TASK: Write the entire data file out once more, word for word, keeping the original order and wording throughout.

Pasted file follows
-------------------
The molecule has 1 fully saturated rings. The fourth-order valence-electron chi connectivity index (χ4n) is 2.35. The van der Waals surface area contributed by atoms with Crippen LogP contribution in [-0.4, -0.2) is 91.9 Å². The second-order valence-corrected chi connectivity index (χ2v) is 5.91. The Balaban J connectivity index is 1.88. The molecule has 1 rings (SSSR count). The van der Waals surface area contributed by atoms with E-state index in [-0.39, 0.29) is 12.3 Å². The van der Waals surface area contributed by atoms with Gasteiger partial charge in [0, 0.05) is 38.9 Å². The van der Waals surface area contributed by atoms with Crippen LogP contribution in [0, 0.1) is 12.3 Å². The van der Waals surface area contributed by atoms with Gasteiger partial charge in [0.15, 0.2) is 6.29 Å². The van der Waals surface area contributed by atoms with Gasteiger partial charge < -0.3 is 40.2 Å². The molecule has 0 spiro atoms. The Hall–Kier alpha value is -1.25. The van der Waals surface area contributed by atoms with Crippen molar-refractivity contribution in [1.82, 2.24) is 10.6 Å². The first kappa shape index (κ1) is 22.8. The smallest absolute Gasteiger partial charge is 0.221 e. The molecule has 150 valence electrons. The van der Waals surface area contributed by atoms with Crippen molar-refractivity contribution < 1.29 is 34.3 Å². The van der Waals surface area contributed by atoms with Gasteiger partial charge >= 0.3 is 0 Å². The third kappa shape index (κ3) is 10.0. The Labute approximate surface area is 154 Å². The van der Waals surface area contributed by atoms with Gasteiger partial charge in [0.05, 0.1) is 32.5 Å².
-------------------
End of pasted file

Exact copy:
The molecule has 1 fully saturated rings. The fourth-order valence-electron chi connectivity index (χ4n) is 2.35. The van der Waals surface area contributed by atoms with Crippen LogP contribution in [-0.4, -0.2) is 91.9 Å². The second-order valence-corrected chi connectivity index (χ2v) is 5.91. The Balaban J connectivity index is 1.88. The molecule has 1 rings (SSSR count). The van der Waals surface area contributed by atoms with E-state index in [-0.39, 0.29) is 12.3 Å². The van der Waals surface area contributed by atoms with Gasteiger partial charge in [0, 0.05) is 38.9 Å². The van der Waals surface area contributed by atoms with Crippen LogP contribution in [0, 0.1) is 12.3 Å². The van der Waals surface area contributed by atoms with Gasteiger partial charge in [0.15, 0.2) is 6.29 Å². The van der Waals surface area contributed by atoms with Gasteiger partial charge < -0.3 is 40.2 Å². The molecule has 0 spiro atoms. The Hall–Kier alpha value is -1.25. The van der Waals surface area contributed by atoms with Crippen molar-refractivity contribution in [1.82, 2.24) is 10.6 Å². The first kappa shape index (κ1) is 22.8. The smallest absolute Gasteiger partial charge is 0.221 e. The molecule has 150 valence electrons. The van der Waals surface area contributed by atoms with Crippen molar-refractivity contribution < 1.29 is 34.3 Å². The van der Waals surface area contributed by atoms with Gasteiger partial charge >= 0.3 is 0 Å². The third kappa shape index (κ3) is 10.0. The Labute approximate surface area is 154 Å². The van der Waals surface area contributed by atoms with Gasteiger partial charge in [0.05, 0.1) is 32.5 Å².